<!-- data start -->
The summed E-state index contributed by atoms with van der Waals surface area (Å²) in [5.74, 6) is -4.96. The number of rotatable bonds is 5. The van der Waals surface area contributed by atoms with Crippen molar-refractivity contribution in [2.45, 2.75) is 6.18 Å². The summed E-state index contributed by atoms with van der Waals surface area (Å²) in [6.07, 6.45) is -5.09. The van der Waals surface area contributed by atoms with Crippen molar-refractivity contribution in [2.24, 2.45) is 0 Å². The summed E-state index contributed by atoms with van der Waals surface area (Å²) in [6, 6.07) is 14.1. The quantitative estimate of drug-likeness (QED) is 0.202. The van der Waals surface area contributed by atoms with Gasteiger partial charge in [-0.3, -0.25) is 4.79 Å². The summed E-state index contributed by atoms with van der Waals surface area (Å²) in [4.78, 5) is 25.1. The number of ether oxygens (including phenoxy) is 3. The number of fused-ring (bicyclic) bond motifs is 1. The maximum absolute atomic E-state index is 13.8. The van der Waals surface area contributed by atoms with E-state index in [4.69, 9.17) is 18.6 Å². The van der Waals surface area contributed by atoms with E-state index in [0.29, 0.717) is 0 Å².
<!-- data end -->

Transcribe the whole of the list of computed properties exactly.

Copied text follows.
The summed E-state index contributed by atoms with van der Waals surface area (Å²) in [5.74, 6) is -4.96. The number of rotatable bonds is 5. The van der Waals surface area contributed by atoms with Crippen molar-refractivity contribution in [2.45, 2.75) is 6.18 Å². The summed E-state index contributed by atoms with van der Waals surface area (Å²) in [6.07, 6.45) is -5.09. The van der Waals surface area contributed by atoms with Crippen molar-refractivity contribution in [2.24, 2.45) is 0 Å². The summed E-state index contributed by atoms with van der Waals surface area (Å²) in [6, 6.07) is 14.1. The quantitative estimate of drug-likeness (QED) is 0.202. The van der Waals surface area contributed by atoms with Gasteiger partial charge in [-0.3, -0.25) is 4.79 Å². The summed E-state index contributed by atoms with van der Waals surface area (Å²) in [4.78, 5) is 25.1. The number of ether oxygens (including phenoxy) is 3. The number of fused-ring (bicyclic) bond motifs is 1. The maximum absolute atomic E-state index is 13.8. The van der Waals surface area contributed by atoms with E-state index in [4.69, 9.17) is 18.6 Å². The van der Waals surface area contributed by atoms with E-state index in [0.29, 0.717) is 0 Å².